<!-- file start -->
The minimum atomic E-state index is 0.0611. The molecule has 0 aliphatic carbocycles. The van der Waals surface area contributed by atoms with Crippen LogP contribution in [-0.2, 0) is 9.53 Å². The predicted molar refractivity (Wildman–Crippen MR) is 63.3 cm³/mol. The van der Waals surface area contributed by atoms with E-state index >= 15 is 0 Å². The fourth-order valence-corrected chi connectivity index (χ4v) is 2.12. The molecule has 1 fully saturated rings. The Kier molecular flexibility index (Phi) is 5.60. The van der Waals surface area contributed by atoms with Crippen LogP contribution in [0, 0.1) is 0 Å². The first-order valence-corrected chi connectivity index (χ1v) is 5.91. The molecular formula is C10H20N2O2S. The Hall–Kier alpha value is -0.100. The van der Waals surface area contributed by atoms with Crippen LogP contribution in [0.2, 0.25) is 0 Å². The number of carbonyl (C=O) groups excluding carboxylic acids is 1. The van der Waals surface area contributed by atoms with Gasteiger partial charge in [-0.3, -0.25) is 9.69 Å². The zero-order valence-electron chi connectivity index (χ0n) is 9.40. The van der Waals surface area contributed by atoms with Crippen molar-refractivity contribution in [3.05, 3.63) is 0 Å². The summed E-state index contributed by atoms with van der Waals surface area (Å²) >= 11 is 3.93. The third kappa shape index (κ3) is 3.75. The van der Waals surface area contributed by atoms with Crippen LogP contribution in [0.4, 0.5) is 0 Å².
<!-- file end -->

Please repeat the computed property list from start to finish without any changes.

The minimum atomic E-state index is 0.0611. The molecule has 0 aliphatic carbocycles. The van der Waals surface area contributed by atoms with Crippen LogP contribution in [-0.2, 0) is 9.53 Å². The predicted molar refractivity (Wildman–Crippen MR) is 63.3 cm³/mol. The van der Waals surface area contributed by atoms with E-state index >= 15 is 0 Å². The fourth-order valence-corrected chi connectivity index (χ4v) is 2.12. The molecule has 1 fully saturated rings. The Kier molecular flexibility index (Phi) is 5.60. The van der Waals surface area contributed by atoms with Crippen LogP contribution in [0, 0.1) is 0 Å². The first-order valence-corrected chi connectivity index (χ1v) is 5.91. The molecular formula is C10H20N2O2S. The Hall–Kier alpha value is -0.100. The van der Waals surface area contributed by atoms with Crippen LogP contribution in [0.2, 0.25) is 0 Å². The number of carbonyl (C=O) groups excluding carboxylic acids is 1. The van der Waals surface area contributed by atoms with Gasteiger partial charge in [-0.3, -0.25) is 9.69 Å². The zero-order valence-electron chi connectivity index (χ0n) is 9.40. The van der Waals surface area contributed by atoms with Crippen molar-refractivity contribution in [3.05, 3.63) is 0 Å². The summed E-state index contributed by atoms with van der Waals surface area (Å²) >= 11 is 3.93. The third kappa shape index (κ3) is 3.75. The van der Waals surface area contributed by atoms with Crippen LogP contribution in [0.4, 0.5) is 0 Å².